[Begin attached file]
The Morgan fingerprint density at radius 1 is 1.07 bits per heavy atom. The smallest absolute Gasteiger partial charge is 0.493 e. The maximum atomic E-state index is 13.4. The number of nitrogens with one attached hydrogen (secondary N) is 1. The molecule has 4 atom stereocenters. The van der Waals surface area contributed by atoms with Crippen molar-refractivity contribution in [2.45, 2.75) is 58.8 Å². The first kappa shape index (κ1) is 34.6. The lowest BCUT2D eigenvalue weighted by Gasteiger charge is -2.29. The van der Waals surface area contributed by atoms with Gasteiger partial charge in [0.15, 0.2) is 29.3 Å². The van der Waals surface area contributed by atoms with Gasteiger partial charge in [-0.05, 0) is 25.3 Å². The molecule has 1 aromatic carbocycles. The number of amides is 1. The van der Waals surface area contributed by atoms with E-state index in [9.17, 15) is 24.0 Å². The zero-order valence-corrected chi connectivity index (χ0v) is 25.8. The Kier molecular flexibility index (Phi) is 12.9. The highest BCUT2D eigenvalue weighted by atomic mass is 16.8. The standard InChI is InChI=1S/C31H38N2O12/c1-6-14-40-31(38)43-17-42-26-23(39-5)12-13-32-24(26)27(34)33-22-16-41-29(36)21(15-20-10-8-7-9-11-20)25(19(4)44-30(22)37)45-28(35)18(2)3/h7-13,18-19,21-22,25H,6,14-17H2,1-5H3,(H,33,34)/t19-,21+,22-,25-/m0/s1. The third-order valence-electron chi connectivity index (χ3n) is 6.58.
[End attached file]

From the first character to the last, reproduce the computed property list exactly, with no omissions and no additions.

The Morgan fingerprint density at radius 1 is 1.07 bits per heavy atom. The smallest absolute Gasteiger partial charge is 0.493 e. The maximum atomic E-state index is 13.4. The number of nitrogens with one attached hydrogen (secondary N) is 1. The molecule has 4 atom stereocenters. The van der Waals surface area contributed by atoms with Crippen molar-refractivity contribution in [2.45, 2.75) is 58.8 Å². The first kappa shape index (κ1) is 34.6. The lowest BCUT2D eigenvalue weighted by Gasteiger charge is -2.29. The van der Waals surface area contributed by atoms with Gasteiger partial charge in [0.15, 0.2) is 29.3 Å². The van der Waals surface area contributed by atoms with Gasteiger partial charge in [-0.05, 0) is 25.3 Å². The molecule has 1 aromatic carbocycles. The number of amides is 1. The van der Waals surface area contributed by atoms with E-state index in [9.17, 15) is 24.0 Å². The zero-order valence-corrected chi connectivity index (χ0v) is 25.8. The Kier molecular flexibility index (Phi) is 12.9. The highest BCUT2D eigenvalue weighted by atomic mass is 16.8. The standard InChI is InChI=1S/C31H38N2O12/c1-6-14-40-31(38)43-17-42-26-23(39-5)12-13-32-24(26)27(34)33-22-16-41-29(36)21(15-20-10-8-7-9-11-20)25(19(4)44-30(22)37)45-28(35)18(2)3/h7-13,18-19,21-22,25H,6,14-17H2,1-5H3,(H,33,34)/t19-,21+,22-,25-/m0/s1. The third-order valence-electron chi connectivity index (χ3n) is 6.58.